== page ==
During the period, irrigated cultivation developed due to the growing use of animal power, water power, and wind power. Windpumps were used to pump water since at least the 9th century in what is now Afghanistan, Iran, and Pakistan.

The Islamic period in the Fayyum depression of Middle Egypt, like medieval Islamic Spain (al-Andalus), was characterized by extremely large-scale systems of irrigation, with both the supply, via gravity-fed canals, and the management of water under local tribal control.

In the Islamic period in al-Andalus, whose rural parts were equally tribal, the irrigation canal network was much enlarged. Similarly, in the Fayyum, new villages were established in the period, and new water-dependent orchards and sugar plantations were developed.

The sakia or animal-powered irrigation wheel was likely introduced to Islamic Spain in early Umayyad times (in the 8th century). Improvements to it were described by Hispano-Arabic agronomists in the 11th and 12th centuries. From there, sakia irrigation was spread further around Spain and Morocco.

A 13th-century observer claimed there were “5000” waterwheels along the Guadalquivir in Islamic Spain; even allowing for medieval exaggeration, irrigation systems were certainly extensive in the region at that time. The supply of water was sufficient for cities as well as agriculture: the Roman aqueduct network into the city of Cordoba was repaired in the Umayyad period, and extended.

Early accounts of Islamic Spain

Medieval Andalusian historians such as Ibn Bassam, Ibn Hayyan, and Ibn Hazm, and geographers such as al-Bakri, al-Idrisi, and al-Zuhri, described Islamic Spain as a fortunate entity.

Indeed, the tenth-century Jewish scribe Menahem Ben Saruq wrote to the Khazar king “The name of our land in which we dwell in the language of the Arabs, the inhabitants of the land, al-Andalus the land is rich, abounding in rivers, springs, and aqueducts; a land of corn, oil, and wine, of fruits and all manner of delicacies; it has pleasure-gardens and orchards, fruitful trees of every kind, including [the white mulberry] upon which the silkworm feeds”.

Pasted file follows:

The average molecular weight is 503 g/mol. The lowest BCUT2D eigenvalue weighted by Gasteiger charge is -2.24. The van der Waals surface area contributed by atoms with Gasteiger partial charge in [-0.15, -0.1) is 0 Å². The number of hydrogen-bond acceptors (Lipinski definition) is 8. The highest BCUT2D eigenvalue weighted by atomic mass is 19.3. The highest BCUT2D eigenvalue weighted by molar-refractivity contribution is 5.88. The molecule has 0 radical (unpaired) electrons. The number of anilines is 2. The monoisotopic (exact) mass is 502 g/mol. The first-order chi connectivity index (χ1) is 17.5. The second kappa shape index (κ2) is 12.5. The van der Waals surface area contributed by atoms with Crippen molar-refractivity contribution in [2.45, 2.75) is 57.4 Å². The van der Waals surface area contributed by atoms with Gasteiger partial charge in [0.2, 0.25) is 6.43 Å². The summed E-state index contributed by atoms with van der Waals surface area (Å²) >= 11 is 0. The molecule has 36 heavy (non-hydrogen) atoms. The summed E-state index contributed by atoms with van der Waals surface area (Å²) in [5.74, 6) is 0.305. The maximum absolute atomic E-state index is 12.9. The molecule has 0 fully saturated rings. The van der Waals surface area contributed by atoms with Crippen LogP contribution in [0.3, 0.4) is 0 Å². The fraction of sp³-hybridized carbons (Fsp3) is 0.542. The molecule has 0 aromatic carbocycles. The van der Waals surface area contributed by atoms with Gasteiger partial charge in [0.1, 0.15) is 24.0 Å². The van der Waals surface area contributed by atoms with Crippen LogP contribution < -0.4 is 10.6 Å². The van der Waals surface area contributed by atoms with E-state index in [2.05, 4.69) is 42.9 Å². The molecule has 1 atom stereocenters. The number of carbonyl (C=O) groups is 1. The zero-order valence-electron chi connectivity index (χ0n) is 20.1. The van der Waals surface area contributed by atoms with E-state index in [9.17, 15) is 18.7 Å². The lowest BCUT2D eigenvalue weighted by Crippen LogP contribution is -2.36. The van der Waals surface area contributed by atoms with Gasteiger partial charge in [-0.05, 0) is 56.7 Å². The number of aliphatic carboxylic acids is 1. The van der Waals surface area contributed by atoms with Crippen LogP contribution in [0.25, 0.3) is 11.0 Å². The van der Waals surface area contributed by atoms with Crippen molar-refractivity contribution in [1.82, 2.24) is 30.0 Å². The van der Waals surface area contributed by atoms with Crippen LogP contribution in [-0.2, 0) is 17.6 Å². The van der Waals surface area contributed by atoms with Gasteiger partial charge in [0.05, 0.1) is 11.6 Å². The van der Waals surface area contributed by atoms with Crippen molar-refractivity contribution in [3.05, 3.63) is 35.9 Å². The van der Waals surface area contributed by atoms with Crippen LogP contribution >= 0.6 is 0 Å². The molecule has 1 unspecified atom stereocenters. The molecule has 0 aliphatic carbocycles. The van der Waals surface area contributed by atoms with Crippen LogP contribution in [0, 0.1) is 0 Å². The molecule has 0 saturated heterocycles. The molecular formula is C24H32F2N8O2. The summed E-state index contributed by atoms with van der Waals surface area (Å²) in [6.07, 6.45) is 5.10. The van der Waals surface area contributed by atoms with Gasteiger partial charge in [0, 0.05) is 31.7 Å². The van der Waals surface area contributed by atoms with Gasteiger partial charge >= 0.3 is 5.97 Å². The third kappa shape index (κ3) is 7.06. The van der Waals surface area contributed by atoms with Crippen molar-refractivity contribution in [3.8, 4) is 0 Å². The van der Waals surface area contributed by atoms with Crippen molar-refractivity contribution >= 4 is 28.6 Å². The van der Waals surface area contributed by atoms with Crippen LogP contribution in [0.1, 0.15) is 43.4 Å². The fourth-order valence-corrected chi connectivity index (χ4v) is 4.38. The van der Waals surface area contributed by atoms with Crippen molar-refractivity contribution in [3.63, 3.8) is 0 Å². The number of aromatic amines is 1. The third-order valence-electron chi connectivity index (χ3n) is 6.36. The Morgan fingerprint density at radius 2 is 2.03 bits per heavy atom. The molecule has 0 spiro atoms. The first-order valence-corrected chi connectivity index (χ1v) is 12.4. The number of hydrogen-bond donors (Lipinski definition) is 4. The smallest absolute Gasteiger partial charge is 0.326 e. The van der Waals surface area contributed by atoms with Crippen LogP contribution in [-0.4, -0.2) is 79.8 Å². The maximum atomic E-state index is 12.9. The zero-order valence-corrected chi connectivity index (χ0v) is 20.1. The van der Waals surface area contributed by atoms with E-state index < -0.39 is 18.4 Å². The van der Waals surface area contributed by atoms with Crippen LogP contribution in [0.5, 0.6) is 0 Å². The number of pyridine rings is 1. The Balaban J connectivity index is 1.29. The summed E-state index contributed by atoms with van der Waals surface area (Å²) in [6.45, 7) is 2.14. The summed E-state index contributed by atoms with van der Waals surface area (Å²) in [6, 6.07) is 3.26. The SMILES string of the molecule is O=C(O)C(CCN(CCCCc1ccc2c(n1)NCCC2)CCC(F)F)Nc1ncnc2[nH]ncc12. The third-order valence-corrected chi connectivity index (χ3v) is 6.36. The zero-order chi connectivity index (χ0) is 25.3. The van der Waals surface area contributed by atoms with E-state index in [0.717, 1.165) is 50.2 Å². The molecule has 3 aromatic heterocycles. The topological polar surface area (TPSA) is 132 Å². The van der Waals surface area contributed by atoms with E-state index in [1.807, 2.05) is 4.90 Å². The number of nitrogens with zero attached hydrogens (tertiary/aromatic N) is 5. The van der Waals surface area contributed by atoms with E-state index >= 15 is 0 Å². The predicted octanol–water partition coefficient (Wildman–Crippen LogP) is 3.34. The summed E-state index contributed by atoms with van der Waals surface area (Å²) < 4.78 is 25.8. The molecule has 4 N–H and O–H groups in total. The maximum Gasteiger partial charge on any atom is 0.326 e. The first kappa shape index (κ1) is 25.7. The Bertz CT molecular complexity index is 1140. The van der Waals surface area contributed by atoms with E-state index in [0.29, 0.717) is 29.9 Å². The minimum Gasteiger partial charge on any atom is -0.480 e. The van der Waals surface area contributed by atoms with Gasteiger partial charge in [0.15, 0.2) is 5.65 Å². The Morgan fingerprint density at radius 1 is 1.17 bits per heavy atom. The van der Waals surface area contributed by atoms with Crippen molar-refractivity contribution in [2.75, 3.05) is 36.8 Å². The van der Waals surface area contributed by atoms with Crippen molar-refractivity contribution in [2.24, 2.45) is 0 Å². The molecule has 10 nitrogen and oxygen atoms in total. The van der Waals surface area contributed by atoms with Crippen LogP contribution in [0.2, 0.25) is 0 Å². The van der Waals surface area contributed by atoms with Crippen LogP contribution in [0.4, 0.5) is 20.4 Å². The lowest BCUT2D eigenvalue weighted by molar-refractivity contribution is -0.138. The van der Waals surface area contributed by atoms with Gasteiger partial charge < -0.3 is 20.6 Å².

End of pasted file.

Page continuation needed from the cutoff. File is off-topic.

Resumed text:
al-Maqqari, quoting the ninth-century Ahmad ibn Muhammad ibn Musa al-Razi, describes al-Andalus as a rich land “with good, arable soil, fertile settlements, flowing copiously with plentiful rivers and fresh springs.”

Al-Andalus was associated with cultivated trees like olive and pomegranate. After the Christian reconquest, arable farming was frequently abandoned, the land reverting to pasture, though some farmers tried to adopt Islamic agronomy. Western historians have wondered if the Medieval Arab historians were reliable, given that they had a motive to emphasize the splendor of al-Andalus, but evidence from archaeology has broadly supported their claims.


  1. Ahmad Y. al-Hassan and Donald R. Hill, Islamic Technology: An Illustrated History (Cambridge: Cambridge University Press / Paris: Unesco, 1987).
  2. Paul Lunde, “Muslims and Muslim Technology in the New World,” Aramco World, 43 (May-June 1992): 38-41.
  3. Andrew M. Watson, Agricultural Innovation in the Early Islamic World (Cambridge: Cambridge University Press, 1983).
  4. The Muslim Agricultural Revolution by Zohor Idrisi.